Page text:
We all know stories of people bringing meals to shut-ins while their own children return from school to a home in which their mother is harried from just getting in and the table is not yet set for their lunch, which is a nice way to make someone feel that their arrival is joyfully anticipated.

And we all know of people who make hospital visits when they haven't sat down to play with their own children for weeks due to lack of time. Or people who are careful to daven in front of a wall in shul so that they shouldn't get distracted, but fail to realize that they are blocking the doorway so no one can go in or out.

But what about those situations when a neighbor asks if their married son can sleep at your home with his two-year- old and a baby so they don't have to walk over on Shabbos, yet they forget to ensure that someone will watch the two- year-old while his parents are napping in your home, or make provisions to bring the baby to their house if he starts screaming all night?

Do the men and boys who are helping a `store front' shul set up for a kiddush by lugging tables and benches late at night realize how loudly the noise they make reverberates in a sleeping neighborhood? Or how disturbing the happy talking, laughing and car doors slamming can be after late night weddings?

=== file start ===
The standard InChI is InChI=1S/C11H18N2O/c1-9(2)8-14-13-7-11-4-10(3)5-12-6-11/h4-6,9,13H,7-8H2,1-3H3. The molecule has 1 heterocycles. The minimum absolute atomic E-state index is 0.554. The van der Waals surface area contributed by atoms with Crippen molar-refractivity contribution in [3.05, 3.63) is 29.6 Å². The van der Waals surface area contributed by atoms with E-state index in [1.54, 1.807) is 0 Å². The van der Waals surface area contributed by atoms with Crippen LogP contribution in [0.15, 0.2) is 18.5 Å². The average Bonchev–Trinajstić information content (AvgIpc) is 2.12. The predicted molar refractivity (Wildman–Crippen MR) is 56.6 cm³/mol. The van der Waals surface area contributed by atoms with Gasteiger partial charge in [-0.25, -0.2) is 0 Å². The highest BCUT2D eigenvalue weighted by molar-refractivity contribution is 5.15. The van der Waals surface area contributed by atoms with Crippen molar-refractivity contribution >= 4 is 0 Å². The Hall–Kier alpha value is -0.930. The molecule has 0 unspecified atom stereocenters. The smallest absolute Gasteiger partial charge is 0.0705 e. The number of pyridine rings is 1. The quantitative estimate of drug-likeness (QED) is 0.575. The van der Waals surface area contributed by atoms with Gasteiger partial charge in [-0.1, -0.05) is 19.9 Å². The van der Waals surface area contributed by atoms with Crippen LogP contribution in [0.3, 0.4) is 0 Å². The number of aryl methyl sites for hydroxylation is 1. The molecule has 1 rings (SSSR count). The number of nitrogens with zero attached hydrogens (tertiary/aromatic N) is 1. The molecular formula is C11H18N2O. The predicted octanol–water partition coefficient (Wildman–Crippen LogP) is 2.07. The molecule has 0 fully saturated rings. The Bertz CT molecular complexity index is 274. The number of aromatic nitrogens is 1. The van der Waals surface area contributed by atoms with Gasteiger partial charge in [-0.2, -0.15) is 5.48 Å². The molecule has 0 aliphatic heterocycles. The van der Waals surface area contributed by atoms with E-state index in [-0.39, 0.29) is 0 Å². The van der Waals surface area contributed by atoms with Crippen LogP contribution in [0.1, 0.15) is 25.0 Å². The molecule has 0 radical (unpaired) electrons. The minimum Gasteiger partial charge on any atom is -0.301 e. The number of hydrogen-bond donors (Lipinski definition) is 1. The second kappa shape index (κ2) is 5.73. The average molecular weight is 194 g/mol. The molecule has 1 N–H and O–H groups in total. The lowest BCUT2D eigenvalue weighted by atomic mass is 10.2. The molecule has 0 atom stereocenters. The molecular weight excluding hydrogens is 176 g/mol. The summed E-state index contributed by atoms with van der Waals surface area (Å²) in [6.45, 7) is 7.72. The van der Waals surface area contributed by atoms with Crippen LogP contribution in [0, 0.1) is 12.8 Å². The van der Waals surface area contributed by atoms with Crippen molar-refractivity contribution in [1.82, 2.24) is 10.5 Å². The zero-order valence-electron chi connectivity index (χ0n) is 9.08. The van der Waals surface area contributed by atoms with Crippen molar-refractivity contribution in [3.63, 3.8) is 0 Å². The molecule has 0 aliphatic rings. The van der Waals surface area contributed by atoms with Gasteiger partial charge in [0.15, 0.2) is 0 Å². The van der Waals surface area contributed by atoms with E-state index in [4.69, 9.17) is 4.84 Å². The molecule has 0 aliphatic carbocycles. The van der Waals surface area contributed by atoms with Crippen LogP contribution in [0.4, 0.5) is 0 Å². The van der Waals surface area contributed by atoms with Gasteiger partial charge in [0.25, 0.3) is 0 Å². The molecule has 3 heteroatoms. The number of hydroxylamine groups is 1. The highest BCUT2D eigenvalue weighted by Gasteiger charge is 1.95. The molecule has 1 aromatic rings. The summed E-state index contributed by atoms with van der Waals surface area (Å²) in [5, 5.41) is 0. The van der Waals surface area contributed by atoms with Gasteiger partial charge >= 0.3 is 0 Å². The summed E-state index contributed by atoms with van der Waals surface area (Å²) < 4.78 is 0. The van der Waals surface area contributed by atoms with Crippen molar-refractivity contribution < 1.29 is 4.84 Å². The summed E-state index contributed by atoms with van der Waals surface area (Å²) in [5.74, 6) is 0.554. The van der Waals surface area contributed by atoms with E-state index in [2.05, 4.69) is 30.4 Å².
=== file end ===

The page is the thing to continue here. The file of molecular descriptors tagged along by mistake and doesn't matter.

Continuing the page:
Do we ever stop to think that even our chessed has to be looked at in terms of all those extra details which may be surrounding it?

A neighbor frequently pitching in to babysit for a young mother (after all, one more in our brood won't make a difference) might not realize that by being so readily available, it could be making the girl's own mother look bad in comparison.

And telling a person who lives alone that we'll bring something "right over" when we really mean "within the next hour or so" or when we stop to answer the phone on our way out and thus leave the house 10-15 minutes later, means that we are not only not being accurate, but that we may also be causing the person discomfort.

How? With no one else around to open the door, if you're "coming soon," the person is basically forced into limbo until you arrive. They can't finish davening or get involved in making a cake or hang up laundry out on the porch etc. if you could arrive any minute. They can't even make a phone call because perhaps you'll arrive just when Aunt Sara begins a litany of her latest troubles, or they've finally reached the party they've been waiting to speak to for weeks. Without some kind of an accurate time frame, such a person is literally restricted to hanging around their front door, waiting for you. (If they're at the back of the house or hanging laundry on the porch, perhaps they won't hear the buzzer!) The list of possibilities is endless if you are expected to arrive "any minute!"

How can we know or anticipate any of these things? I guess we can't, really. All we can do is to look around us and try to see the details, try to be considerate, and then pray that our chessed doesn't hurt anyone.